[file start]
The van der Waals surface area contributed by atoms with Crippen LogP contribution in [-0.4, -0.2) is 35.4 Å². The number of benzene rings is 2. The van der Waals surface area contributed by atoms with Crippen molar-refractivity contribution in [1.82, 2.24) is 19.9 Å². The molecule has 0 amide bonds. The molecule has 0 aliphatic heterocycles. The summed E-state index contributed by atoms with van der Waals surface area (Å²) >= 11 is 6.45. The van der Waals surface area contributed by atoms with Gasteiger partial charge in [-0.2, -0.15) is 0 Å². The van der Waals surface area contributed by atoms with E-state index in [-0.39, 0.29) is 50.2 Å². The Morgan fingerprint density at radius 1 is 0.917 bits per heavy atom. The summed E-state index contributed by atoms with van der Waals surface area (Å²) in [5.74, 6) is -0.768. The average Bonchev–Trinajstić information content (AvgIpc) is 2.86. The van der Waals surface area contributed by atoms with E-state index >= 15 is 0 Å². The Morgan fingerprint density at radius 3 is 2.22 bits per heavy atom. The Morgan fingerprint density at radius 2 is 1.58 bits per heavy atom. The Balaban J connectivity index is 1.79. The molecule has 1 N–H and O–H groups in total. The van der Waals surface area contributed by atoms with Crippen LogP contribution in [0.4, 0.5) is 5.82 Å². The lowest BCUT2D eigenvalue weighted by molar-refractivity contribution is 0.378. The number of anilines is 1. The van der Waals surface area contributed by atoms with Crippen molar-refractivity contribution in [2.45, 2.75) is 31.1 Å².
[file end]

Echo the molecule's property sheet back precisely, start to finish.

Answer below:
The van der Waals surface area contributed by atoms with Crippen LogP contribution in [-0.4, -0.2) is 35.4 Å². The number of benzene rings is 2. The van der Waals surface area contributed by atoms with Crippen molar-refractivity contribution in [1.82, 2.24) is 19.9 Å². The molecule has 0 amide bonds. The molecule has 0 aliphatic heterocycles. The summed E-state index contributed by atoms with van der Waals surface area (Å²) >= 11 is 6.45. The van der Waals surface area contributed by atoms with Gasteiger partial charge in [-0.2, -0.15) is 0 Å². The van der Waals surface area contributed by atoms with E-state index in [-0.39, 0.29) is 50.2 Å². The Morgan fingerprint density at radius 1 is 0.917 bits per heavy atom. The summed E-state index contributed by atoms with van der Waals surface area (Å²) in [5.74, 6) is -0.768. The average Bonchev–Trinajstić information content (AvgIpc) is 2.86. The van der Waals surface area contributed by atoms with E-state index >= 15 is 0 Å². The Morgan fingerprint density at radius 3 is 2.22 bits per heavy atom. The Morgan fingerprint density at radius 2 is 1.58 bits per heavy atom. The Balaban J connectivity index is 1.79. The molecule has 1 N–H and O–H groups in total. The van der Waals surface area contributed by atoms with Crippen LogP contribution in [0.4, 0.5) is 5.82 Å². The lowest BCUT2D eigenvalue weighted by molar-refractivity contribution is 0.378. The number of anilines is 1. The van der Waals surface area contributed by atoms with Crippen molar-refractivity contribution in [2.45, 2.75) is 31.1 Å².